In Australia a vehicle can be defected having insufficient tread on a tyre, ie, it is worn below a certain level.
The thinking is sound, the tread on a tyre enables traction for braking and steering, both critical functions for a vehicle of any size.
If a tyre is not inflated correctly then it will not perform as expected, braking and steering will be compromised.
Vehicle inspectors are unable to defect a vehicle if it is operating with tyres that are not correctly inflated.
Which is less safe, a properly inflated tyre with a low tread volume or an under inflated tyre?
Vehicle designers make specific recommendations for tyre pressures. If the tyre pressures are not as designers specify the vehicle will not perform as designed, i.e. braking distance will be increased, the vehicle will not steer as required or expected and it may experience a catastrophic tyre failure. (reference in vehicle tyre placards).
Some heavy vehicles (trucks) may undergo an approval process known as Performance Based Standards or PBS.
The vehicle design is simulated using computer modelling to assess the apparent safety of the vehicle. In this simulation, precise data sets for tyres are used. The vehicle is modelled using a specific tyre (brand, pattern and specifications cannot be varied in operations) set at a specific pressure. If the simulation is acceptable, the vehicle is produced and can be operated on public roads.
However, there is no confirmation that whilst in operation the tyres are maintained at the inflation pressures as tested. If the pressures vary, the vehicle will not perform as simulated. The authorities “trust” the operators to conform.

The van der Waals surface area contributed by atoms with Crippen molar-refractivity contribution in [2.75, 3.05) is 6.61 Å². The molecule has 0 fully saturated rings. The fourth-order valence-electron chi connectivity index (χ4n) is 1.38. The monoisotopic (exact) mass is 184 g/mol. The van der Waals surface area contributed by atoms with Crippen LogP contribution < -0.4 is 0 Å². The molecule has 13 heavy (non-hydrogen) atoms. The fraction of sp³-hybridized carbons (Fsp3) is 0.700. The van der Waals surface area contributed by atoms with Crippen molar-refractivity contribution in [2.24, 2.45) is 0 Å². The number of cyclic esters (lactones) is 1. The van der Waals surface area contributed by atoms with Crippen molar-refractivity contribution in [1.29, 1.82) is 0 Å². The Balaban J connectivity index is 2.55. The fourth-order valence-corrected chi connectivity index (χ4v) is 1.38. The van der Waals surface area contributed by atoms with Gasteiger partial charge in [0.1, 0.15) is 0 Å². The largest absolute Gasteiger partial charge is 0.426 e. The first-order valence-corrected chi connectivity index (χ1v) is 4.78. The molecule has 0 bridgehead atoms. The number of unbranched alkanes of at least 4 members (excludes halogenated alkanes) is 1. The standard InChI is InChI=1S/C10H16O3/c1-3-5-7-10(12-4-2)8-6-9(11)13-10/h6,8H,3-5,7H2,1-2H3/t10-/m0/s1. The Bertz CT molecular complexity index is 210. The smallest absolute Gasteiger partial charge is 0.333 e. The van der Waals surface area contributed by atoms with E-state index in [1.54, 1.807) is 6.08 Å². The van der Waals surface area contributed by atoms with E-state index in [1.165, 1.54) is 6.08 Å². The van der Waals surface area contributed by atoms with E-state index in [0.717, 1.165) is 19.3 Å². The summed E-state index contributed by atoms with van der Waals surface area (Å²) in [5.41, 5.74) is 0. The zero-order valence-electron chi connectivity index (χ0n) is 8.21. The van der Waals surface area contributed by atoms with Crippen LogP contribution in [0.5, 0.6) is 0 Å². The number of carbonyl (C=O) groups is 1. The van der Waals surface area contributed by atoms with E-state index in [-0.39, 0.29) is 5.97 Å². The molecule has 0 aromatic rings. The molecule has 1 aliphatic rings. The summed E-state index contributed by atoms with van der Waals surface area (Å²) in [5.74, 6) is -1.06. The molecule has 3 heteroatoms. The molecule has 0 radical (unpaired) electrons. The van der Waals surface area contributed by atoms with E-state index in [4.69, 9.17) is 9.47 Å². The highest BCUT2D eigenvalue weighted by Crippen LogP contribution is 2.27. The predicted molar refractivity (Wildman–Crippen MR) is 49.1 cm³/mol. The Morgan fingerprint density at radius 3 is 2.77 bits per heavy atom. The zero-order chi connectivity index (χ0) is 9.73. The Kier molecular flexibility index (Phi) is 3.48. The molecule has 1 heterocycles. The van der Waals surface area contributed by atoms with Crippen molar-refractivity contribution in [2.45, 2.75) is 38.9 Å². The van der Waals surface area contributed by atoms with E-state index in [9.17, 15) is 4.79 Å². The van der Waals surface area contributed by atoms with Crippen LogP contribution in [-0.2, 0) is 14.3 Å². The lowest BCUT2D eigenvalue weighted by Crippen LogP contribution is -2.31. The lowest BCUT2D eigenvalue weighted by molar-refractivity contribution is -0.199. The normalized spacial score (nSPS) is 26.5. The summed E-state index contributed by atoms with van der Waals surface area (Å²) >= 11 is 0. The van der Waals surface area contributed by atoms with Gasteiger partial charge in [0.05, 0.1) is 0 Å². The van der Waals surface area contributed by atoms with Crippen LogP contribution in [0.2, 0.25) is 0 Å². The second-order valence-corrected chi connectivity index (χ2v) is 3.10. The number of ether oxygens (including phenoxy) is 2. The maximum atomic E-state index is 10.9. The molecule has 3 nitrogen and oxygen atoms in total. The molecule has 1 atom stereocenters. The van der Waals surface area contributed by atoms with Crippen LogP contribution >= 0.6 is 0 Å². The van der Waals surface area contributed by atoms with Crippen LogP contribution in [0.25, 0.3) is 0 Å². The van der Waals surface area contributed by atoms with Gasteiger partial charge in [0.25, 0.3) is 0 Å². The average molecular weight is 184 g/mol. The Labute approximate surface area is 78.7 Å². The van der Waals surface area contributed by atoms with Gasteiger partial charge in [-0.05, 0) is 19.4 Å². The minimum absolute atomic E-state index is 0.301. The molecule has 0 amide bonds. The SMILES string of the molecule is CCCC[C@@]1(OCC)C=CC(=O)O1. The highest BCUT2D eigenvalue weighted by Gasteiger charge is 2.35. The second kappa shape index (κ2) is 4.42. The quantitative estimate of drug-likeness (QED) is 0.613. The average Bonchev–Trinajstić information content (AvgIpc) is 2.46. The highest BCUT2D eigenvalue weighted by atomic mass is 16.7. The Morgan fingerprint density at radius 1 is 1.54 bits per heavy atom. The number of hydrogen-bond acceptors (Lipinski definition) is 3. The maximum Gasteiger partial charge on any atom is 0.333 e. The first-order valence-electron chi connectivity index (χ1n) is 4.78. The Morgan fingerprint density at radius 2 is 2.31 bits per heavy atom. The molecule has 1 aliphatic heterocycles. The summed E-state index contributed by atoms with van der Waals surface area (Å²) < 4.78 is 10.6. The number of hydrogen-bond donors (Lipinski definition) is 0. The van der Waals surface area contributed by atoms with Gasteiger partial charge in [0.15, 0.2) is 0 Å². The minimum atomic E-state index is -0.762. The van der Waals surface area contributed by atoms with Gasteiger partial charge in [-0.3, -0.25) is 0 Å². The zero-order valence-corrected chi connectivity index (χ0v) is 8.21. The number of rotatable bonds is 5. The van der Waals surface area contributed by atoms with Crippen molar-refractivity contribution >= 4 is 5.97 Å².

Every tyre manufacturer has charts and graphs on how tyre inflation affects tyre wear and fuel consumption, well-accepted facts. Even President Obama commented in 2014 on the importance to public safety and the economy for setting tyre pressures correctly.
Australia does not recognise under inflated tyres as a safety critical issue. Other jurisdictions such as the USA, the EU, Korea, even China recognise underinflated tyres as an important factor in road safety and the economics of vehicle operations.
Tyres are the sole connector between the vehicle and the pavement, the critical safety item that determines braking and steering. Why do Australian vehicle regulations ignore tyre inflation?
Why do safety bureaucrats turn to solutions ever increasing in complexity and expense ignoring the most basic of all safety systems on a modern motor vehicle, the tyres? KISS!
Why is Australia so laggard when it comes to tyre safety? New Zealand has had a tyre safety month for 8 years.
Why is Australian law so lacking in this area? The law, or lack thereof, is an ass I contend.